SPRING ARBOR, Michigan — The controversy over Dr. Ben Carson's comments about Islam's compatibility with the U.S. Constitution is proving to be a fundraising asset for the neurosurgeon's campaign for the Republican presidential nomination.
On Monday, 2016 Committee, the super PAC supporting Carson, sent an email asking supporters to back his response to "Meet the Press" moderator Chuck Todd that he could not advocate a Muslim to be president because Islam is not compatible with the Constitution. Within 12 hours, about 400 people had contributed around $31,000, according to super PAC head John Philip Sousa IV.
"We've never gotten that kind of response," said Sousa, the great grandson of the famed march composer. "It broke all records."
On Wednesday morning, the campaign sent out an email from Carson, who pledged "I will not back down," according to campaign communications director Doug Watts.
In two hours, Watts said, $300,000 had flowed in from donors. The day before, Watts said that fundraising had not been affected by the controversy, saying that it had neither hurt nor helped the campaign and that Carson's comments were not a calculated attempt to appeal to his base.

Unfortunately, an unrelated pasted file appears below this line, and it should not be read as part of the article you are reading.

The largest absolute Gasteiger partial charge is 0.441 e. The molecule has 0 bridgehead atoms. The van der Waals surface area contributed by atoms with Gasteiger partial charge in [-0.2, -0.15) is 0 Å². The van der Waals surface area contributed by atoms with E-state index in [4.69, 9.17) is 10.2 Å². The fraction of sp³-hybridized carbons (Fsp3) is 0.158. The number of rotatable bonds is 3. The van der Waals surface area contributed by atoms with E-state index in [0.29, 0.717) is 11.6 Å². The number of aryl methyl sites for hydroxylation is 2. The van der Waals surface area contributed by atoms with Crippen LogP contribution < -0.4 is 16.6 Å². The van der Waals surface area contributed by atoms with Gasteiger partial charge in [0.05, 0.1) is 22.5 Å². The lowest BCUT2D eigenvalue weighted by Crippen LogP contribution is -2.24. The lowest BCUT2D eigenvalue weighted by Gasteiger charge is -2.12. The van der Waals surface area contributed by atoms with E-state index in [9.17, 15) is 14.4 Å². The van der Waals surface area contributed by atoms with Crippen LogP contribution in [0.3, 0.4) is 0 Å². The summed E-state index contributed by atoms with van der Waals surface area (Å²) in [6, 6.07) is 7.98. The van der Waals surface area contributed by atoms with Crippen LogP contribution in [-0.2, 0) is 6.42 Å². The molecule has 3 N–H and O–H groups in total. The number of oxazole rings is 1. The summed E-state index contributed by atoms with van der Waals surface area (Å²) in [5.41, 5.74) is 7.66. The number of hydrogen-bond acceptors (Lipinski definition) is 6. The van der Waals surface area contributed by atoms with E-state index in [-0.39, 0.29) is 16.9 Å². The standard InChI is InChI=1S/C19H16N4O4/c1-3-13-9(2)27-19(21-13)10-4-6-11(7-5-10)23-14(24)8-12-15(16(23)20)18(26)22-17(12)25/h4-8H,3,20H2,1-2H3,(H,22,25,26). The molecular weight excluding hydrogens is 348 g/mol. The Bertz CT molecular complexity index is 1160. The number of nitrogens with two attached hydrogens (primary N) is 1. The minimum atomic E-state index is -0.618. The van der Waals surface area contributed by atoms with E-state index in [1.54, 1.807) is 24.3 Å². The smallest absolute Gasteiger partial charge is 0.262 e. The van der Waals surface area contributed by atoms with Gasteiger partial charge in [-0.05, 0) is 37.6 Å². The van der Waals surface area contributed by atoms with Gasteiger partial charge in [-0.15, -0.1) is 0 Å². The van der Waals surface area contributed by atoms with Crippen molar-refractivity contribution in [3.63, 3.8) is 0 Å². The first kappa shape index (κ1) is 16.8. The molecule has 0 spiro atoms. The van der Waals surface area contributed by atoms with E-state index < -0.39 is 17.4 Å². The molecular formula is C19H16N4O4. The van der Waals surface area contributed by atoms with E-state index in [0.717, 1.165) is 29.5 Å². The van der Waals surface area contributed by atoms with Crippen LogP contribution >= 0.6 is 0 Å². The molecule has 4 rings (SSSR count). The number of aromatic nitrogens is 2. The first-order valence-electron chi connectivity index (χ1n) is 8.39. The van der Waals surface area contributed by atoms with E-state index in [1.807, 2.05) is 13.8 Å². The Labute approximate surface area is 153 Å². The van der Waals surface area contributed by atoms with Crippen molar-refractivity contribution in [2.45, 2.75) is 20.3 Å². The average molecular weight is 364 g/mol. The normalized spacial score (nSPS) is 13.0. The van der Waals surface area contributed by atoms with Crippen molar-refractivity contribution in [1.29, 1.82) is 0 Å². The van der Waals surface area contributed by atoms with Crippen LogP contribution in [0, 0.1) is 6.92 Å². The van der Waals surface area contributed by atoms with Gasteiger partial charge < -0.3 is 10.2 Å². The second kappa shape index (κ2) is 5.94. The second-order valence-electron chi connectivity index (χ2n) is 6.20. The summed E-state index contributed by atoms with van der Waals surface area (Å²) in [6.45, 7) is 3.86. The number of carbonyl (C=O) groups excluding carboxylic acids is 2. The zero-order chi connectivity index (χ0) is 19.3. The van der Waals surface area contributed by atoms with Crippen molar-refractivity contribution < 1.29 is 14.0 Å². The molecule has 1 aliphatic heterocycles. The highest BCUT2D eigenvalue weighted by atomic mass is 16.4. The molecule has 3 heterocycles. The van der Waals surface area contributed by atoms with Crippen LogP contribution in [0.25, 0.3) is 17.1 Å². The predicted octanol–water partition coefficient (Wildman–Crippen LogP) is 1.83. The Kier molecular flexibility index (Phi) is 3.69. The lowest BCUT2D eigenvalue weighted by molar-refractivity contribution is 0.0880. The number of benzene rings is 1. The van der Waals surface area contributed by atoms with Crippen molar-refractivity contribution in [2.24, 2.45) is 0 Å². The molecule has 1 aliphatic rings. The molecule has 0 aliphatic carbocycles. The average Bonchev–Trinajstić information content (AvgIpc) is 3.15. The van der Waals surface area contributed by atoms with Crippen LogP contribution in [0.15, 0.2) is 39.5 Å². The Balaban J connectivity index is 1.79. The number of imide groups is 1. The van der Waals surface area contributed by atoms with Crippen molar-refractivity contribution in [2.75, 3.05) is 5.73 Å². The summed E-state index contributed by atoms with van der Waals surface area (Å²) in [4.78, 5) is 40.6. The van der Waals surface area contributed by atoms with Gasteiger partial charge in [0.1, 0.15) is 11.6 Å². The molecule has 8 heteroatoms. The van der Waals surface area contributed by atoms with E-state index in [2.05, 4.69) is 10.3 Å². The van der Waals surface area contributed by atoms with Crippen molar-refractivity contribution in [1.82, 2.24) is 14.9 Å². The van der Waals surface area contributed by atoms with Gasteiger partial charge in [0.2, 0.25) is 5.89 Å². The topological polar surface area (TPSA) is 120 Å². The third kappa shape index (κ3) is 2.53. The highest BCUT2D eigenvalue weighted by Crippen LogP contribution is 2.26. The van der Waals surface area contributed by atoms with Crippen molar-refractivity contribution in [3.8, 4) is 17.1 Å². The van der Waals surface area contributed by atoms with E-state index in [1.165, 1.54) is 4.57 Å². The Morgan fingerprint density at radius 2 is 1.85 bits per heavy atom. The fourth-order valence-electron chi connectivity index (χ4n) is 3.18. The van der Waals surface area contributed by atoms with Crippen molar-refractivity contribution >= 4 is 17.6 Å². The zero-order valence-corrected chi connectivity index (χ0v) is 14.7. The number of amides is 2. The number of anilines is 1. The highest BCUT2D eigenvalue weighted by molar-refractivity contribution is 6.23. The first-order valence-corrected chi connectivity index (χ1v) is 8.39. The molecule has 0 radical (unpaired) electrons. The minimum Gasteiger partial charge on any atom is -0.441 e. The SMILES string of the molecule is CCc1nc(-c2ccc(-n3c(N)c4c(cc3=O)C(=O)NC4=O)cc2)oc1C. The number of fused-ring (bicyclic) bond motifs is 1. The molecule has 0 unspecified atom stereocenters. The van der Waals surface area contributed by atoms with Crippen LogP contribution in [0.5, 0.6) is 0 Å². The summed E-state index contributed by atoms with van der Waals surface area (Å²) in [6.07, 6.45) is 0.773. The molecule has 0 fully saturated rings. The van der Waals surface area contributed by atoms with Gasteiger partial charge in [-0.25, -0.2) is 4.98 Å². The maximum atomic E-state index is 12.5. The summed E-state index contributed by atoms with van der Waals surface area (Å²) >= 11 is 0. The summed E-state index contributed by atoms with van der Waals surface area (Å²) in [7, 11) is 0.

At rallies in Ohio and Michigan, the controversy seems to have added special emphasis to his message against "political correctness."
At Spring Arbor University, a school affiliated with the evangelical Free Methodist Church, Carson drew applause from a crowd of about 3,000 when he said he would not give "all of my values away for the sake of political correctness."
Campaign officials say it was not Carson's intent to feud with Muslim-Americans. Carson hopes to meet with Islamic scholars and Muslim-American groups in the next two weeks.